A brutal winter storm has knocked out power to hundreds of thousands of homes and businesses across the United States and left at least 18 people dead from exposure and car crashes on icy roads.
The “bomb cyclone” storm, one of the most powerful in years, forced the cancellation of more than 3,000 US flights on Saturday, leaving thousands of travelers making last-minute dashes for Christmas.
The storm, now in its third straight day, was almost unprecedented in its scope, stretching from the Great Lakes near Canada to the Rio Grande along the border with Mexico. The freezing temperatures brought the coldest Christmas Eve on record to some parts of the country, including in Washington, DC.
Power systems across the U.S. were strained by rising demand for heat and storm-related damage to transmission lines.
According to the tracking site Poweroutage.us, at least 300,000 homes and businesses were without power Saturday evening, a sharp drop from 1.8 million customers who were without power earlier in the day.
But many electric companies continued to ask people to conserve energy by not running large appliances and turning off unnecessary lights.
Across the country, officials attributed at least 18 deaths to the effects of the storm, including two who died in their homes outside the city of Buffalo in New York state when emergency crews could not reach them amid the conditions snow storms.
Erie County Executive Mark Poloncarz said a third person also died in Buffalo and that the blizzard may be “the worst storm in our community’s history.”
It was taking more than three hours for ambulances to make one trip to the hospital in areas where a vehicle could drive through the snow, he said, adding that “hundreds of people were still stuck in their vehicles “.
He added that the National Guard was being sent “right into the city of Buffalo for these life-threatening rescues.”
Current view of Werhle Dr. from one of our Concord trucks that are out helping our Harlem District. Please wait, because driving is still prohibited throughout the county! Thread vehicles make these terrible conditions even more difficult for our teams! pic.twitter.com/4nGtvKp35p
— Erie County DPW (@ErieCountyDPW) December 24, 2022
Meanwhile New York Governor Kathy Hochul said nearly every fire truck in Buffalo was stuck because of the snow. “No matter how many emergency vehicles we have, they can’t get through the conditions as we speak,” she said.
Other storm-related deaths include four people killed in the state of Ohio on Friday during a pileup involving about 50 vehicles. In Missouri, a driver was killed Thursday after sliding into a lake, and in Kansas, three others died Wednesday in separate accidents on icy roads.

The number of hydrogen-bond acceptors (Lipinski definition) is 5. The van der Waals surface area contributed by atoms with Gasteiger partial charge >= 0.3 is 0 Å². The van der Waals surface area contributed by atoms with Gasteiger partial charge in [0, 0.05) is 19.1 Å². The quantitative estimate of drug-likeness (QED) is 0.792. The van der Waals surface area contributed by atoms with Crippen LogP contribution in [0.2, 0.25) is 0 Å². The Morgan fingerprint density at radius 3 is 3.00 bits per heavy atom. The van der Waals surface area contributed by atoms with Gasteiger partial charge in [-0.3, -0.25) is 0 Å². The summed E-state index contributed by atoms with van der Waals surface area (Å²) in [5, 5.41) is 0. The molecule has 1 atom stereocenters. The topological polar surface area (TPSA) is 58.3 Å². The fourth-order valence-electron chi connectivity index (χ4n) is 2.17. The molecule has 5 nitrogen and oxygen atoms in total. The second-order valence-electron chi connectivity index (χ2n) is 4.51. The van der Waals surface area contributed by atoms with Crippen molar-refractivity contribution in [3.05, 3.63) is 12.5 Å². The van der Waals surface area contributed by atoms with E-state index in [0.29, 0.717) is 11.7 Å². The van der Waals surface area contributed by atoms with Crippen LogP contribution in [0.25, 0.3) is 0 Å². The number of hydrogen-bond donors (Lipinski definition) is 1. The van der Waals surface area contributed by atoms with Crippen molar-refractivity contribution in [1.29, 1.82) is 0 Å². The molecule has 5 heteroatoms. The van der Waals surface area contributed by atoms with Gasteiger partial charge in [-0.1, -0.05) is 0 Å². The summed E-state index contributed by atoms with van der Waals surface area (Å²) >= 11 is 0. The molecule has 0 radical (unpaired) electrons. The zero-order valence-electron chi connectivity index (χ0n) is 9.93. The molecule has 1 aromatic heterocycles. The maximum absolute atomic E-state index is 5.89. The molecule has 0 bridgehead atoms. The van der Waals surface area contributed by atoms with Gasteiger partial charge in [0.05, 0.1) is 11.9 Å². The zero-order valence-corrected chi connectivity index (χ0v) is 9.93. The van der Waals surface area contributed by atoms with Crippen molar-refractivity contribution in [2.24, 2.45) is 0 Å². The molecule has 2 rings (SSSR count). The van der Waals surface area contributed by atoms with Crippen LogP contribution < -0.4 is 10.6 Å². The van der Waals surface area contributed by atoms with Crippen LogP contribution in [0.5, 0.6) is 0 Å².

A utility worker in Ohio was killed Friday while trying to restore power, and a woman in Vermont died in hospital the same day after a tree snapped in high winds and fell on her. In Colorado, police found the dead body of what appeared to be a homeless person as subzero temperatures and snow fell on the region. In Michigan, a snowplow driver found an 82-year-old woman curled up in the snow outside her assisted living community. She was later pronounced dead.
Three deaths were also reported in Kentucky, where Governor Andy Beshear warned residents Saturday, “Stay home, stay safe, stay alive.”
“I know it’s very difficult because it’s Christmas Eve. But we have many accidents,” he said in an online briefing. “It’s simply not safe.”
Along Interstate 71 in Kentucky, Terry Henderson and her husband, Rick, told The Associated Press news agency that they were stuck in a huge traffic jam due to several accidents for 34 hours. The truckers waited in a rig equipped with a diesel heater, toilet and refrigerator but still regretted trying to drive from Alabama to their home near Akron, Ohio, for Christmas.
“I wish we should have stayed,” said Terry Henderson, after they moved again on Saturday. “We should sit.”
Bad weather forced the cancellation of about 3,411 flights within, into or out of the US on Saturday, according to the tracking site FlightAware. While in Mexico, refugees and migrants have been camping near the US border in unusually cold temperatures as they await a decision from the US Supreme Court on pandemic-era restrictions that prevent many from seeking asylum.
The National Weather Service said its map of existing or upcoming meteorological hazards shows “one of the largest areas of winter weather warnings and advisories ever.”
In stricken Buffalo, Latricia Stroud said she and her two daughters, 1 and 12, have been stranded without heat or power in their home since Friday evening, with the snow too deep to leave.
“I have to go over a snow bank to get out,” Stroud told AP. “There’s a warming center, I just need a ride to get there.”